When it comes to open source software there are usually two main perspectives (among several other opinions!) on its value. One is that the software is “free” (that is, there is typically not a license cost) and that is good for the consumer. The other perspective also notes that the software is “free”, but warns – as the old adage states – that “you get what you pay for!”
Understandably so – especially in this economy – open source
software can be tempting for organizations of all sizes. However, as my grandfather used to say, “there
is no free lunch”…so be sure to understand what “free” software really
costs you, and investigate and question how it can grow and evolve to support
what undoubtedly will be changes to your organization’s requirements. For some projects, open source might make
sense, and recognizing this, even IBM prides itself on being an active open
source software supporter,
as well as a provider of free software such as Lotus Symphony.
Where the Web is concerned, however, we think it’s a
different story (OK, call me biased!).
Web technology, uses and interaction has changed, is changing, and
undoubtedly will continue to change…rapidly.
Compared to other technologies, the Web is still in its formative
stage…not quite an infant, but not yet even a toddler. Here in the WebSphere Portal product team, we
strive to ensure that an investment in WebSphere Portal provides you with
assurance that as new and better Web technology emerges, we will provide it as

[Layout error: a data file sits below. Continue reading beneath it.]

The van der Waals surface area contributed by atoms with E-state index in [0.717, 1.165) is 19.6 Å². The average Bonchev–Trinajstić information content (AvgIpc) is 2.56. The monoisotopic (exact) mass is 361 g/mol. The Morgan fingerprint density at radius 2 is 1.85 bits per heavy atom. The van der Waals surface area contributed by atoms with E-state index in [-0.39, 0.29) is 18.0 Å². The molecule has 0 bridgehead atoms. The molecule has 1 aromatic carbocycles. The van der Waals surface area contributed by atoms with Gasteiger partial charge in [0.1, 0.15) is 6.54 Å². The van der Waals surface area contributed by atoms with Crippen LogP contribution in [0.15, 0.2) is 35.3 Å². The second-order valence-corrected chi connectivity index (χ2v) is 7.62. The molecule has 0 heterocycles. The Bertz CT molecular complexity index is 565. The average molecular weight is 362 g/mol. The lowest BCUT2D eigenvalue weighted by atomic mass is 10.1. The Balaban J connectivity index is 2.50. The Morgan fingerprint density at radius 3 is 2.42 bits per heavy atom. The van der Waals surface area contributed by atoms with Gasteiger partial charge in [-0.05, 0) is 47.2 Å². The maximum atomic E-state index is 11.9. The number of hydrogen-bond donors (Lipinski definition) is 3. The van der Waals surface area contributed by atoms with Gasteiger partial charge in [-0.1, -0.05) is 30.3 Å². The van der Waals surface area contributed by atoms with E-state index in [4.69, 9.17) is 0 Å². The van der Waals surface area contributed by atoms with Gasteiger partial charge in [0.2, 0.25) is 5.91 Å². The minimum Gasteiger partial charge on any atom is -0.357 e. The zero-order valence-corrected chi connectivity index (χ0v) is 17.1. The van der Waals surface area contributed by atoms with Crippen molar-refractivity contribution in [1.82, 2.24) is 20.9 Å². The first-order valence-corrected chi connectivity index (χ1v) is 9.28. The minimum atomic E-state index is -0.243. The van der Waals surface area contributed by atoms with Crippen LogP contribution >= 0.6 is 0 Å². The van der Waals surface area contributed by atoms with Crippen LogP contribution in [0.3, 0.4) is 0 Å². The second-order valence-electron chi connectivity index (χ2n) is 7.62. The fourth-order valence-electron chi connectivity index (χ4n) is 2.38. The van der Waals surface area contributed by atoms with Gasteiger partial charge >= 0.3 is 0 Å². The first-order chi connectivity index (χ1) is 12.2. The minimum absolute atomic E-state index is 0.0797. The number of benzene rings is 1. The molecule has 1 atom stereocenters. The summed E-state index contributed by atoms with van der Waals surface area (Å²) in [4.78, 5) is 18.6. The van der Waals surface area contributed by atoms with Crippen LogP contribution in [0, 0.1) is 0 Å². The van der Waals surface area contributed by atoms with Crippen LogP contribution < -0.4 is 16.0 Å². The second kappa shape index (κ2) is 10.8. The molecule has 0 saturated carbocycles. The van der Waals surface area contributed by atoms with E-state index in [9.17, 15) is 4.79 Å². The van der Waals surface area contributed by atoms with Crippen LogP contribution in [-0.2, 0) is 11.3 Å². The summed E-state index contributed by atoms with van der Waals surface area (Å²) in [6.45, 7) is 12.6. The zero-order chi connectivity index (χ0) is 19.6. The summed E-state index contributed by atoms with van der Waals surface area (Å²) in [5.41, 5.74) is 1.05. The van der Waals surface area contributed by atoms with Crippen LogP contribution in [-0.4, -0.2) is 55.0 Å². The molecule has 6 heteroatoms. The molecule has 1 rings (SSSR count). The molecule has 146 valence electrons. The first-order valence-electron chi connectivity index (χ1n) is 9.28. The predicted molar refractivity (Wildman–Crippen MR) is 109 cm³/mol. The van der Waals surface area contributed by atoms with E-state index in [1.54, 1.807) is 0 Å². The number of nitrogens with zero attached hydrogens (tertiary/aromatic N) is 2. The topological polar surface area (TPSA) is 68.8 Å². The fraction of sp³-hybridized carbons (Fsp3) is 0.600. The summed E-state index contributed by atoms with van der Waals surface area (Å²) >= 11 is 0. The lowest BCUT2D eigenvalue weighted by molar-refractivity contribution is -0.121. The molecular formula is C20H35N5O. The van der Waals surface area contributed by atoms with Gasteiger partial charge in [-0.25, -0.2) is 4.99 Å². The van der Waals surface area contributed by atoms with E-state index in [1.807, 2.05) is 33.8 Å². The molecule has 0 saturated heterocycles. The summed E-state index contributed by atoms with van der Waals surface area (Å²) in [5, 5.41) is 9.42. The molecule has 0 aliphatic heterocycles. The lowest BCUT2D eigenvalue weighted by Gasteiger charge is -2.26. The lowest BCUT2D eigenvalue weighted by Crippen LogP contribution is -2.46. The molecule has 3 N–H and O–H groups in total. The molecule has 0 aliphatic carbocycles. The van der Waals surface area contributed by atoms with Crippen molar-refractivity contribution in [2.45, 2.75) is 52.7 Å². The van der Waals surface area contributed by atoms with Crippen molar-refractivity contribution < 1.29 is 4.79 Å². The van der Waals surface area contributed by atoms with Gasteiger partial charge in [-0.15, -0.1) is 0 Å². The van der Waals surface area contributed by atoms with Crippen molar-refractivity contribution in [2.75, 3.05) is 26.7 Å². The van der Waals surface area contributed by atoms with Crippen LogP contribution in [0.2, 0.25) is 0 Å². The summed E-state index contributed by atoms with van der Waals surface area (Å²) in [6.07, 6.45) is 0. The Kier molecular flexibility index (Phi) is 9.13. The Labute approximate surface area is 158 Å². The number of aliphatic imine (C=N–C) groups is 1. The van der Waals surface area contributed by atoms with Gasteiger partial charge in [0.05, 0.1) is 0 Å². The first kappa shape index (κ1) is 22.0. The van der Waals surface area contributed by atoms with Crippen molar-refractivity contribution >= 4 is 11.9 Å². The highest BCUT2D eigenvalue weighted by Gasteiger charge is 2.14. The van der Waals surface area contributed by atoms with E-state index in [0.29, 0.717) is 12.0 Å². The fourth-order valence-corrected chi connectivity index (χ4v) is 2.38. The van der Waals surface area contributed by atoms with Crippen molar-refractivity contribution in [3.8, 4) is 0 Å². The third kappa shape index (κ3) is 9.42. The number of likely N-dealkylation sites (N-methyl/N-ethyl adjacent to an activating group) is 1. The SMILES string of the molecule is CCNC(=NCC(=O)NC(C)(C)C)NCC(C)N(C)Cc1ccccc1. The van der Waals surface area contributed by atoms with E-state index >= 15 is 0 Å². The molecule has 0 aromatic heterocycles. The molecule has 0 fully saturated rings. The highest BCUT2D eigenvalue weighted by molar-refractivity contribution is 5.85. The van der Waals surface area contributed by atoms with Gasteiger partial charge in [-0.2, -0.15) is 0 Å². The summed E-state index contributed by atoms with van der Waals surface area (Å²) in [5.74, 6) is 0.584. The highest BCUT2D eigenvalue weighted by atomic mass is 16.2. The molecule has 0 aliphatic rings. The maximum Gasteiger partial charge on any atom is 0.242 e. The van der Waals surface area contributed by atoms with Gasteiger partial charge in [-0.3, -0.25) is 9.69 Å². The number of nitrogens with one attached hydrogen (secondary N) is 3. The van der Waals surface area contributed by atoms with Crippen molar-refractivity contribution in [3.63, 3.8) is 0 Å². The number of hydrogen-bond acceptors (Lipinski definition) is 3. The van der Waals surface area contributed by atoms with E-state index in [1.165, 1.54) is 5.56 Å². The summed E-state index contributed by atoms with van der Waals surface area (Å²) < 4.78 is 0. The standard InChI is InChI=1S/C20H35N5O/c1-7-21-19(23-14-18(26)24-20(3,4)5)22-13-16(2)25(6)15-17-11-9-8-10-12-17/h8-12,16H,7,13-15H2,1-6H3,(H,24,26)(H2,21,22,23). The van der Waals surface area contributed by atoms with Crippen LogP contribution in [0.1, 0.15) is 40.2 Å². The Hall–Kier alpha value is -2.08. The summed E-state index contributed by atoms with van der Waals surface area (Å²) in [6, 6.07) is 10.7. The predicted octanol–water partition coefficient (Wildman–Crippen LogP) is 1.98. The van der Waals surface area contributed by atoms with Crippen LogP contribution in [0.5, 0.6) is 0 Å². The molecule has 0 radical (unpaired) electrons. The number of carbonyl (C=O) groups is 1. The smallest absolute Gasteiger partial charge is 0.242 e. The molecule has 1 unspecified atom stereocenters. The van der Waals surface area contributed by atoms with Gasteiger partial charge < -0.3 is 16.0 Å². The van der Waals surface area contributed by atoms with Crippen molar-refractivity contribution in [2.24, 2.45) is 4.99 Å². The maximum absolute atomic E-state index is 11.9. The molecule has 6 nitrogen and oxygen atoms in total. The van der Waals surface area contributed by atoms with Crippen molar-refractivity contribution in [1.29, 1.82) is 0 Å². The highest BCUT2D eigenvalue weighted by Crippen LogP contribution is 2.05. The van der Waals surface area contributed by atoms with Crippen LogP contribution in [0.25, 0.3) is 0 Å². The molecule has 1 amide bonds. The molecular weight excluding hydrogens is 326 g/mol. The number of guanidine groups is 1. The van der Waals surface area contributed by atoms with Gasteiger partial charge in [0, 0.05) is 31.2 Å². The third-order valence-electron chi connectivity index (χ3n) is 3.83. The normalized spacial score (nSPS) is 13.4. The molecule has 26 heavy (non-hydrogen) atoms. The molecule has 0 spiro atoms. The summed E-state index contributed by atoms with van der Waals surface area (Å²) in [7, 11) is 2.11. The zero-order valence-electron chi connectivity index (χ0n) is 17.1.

part of the portal so you can keep up with the demands of the ever increasing
Web-savvy user. In addition, we’ll
continue to invite
you to help us shape the future of the portal and provide you insight into
trends, such as the convergence of portal and social networking (something I
will be blogging about soon), to help you derive more value from your portal.
portal software has the initial appeal of being a low-cost alternative to
commercial portal technology, like WebSphere Portal; but not every (and I would
dare say most) Web portal application use case is a good fit for open source. Web users, whether for external or internal
uses, have a high expectation level for their Web experience; they want it to
be visually appealing, secure, fast and of course, available. These are just some of the factors to
consider when evaluating open source and commercial portal offerings.
To help understand all the factors, IBM is hosting a live Web seminar called: "Free" Open Source Portals: Myth, Hype, or Reality? on July 7, 2009, with Forrester's Matt Brown as the featured speaker. In this one hour session, we’ll go beyond the obvious licensing cost topic and take a broad look at how to perform an effective evaluation of the portal approaches. If you would like to participate or listen in, you can register here…bring your questions!
-- Brian Chaput